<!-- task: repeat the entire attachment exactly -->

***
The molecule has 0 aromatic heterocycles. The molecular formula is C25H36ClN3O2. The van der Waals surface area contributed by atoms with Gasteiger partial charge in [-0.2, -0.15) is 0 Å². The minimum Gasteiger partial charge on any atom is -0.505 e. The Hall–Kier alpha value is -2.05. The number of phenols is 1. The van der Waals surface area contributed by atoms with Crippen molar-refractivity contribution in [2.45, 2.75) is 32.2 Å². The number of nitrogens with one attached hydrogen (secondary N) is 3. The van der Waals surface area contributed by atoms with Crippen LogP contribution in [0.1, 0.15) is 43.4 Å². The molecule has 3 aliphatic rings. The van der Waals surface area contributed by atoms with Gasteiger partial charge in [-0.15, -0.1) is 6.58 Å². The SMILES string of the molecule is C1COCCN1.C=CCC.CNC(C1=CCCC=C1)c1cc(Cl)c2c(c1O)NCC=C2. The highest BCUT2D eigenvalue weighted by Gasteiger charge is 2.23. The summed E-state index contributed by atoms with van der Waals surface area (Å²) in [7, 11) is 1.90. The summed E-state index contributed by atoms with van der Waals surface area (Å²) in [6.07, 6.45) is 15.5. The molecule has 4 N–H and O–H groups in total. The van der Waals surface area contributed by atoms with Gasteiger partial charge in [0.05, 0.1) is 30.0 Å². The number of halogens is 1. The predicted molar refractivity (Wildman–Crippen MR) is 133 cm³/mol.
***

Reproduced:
The molecule has 0 aromatic heterocycles. The molecular formula is C25H36ClN3O2. The van der Waals surface area contributed by atoms with Gasteiger partial charge in [-0.2, -0.15) is 0 Å². The minimum Gasteiger partial charge on any atom is -0.505 e. The Hall–Kier alpha value is -2.05. The number of phenols is 1. The van der Waals surface area contributed by atoms with Crippen molar-refractivity contribution in [2.45, 2.75) is 32.2 Å². The number of nitrogens with one attached hydrogen (secondary N) is 3. The van der Waals surface area contributed by atoms with Crippen LogP contribution in [0.1, 0.15) is 43.4 Å². The molecule has 3 aliphatic rings. The van der Waals surface area contributed by atoms with Gasteiger partial charge in [-0.15, -0.1) is 6.58 Å². The SMILES string of the molecule is C1COCCN1.C=CCC.CNC(C1=CCCC=C1)c1cc(Cl)c2c(c1O)NCC=C2. The highest BCUT2D eigenvalue weighted by Gasteiger charge is 2.23. The summed E-state index contributed by atoms with van der Waals surface area (Å²) in [7, 11) is 1.90. The summed E-state index contributed by atoms with van der Waals surface area (Å²) in [6.07, 6.45) is 15.5. The molecule has 4 N–H and O–H groups in total. The van der Waals surface area contributed by atoms with Gasteiger partial charge in [0.05, 0.1) is 30.0 Å². The number of halogens is 1. The predicted molar refractivity (Wildman–Crippen MR) is 133 cm³/mol.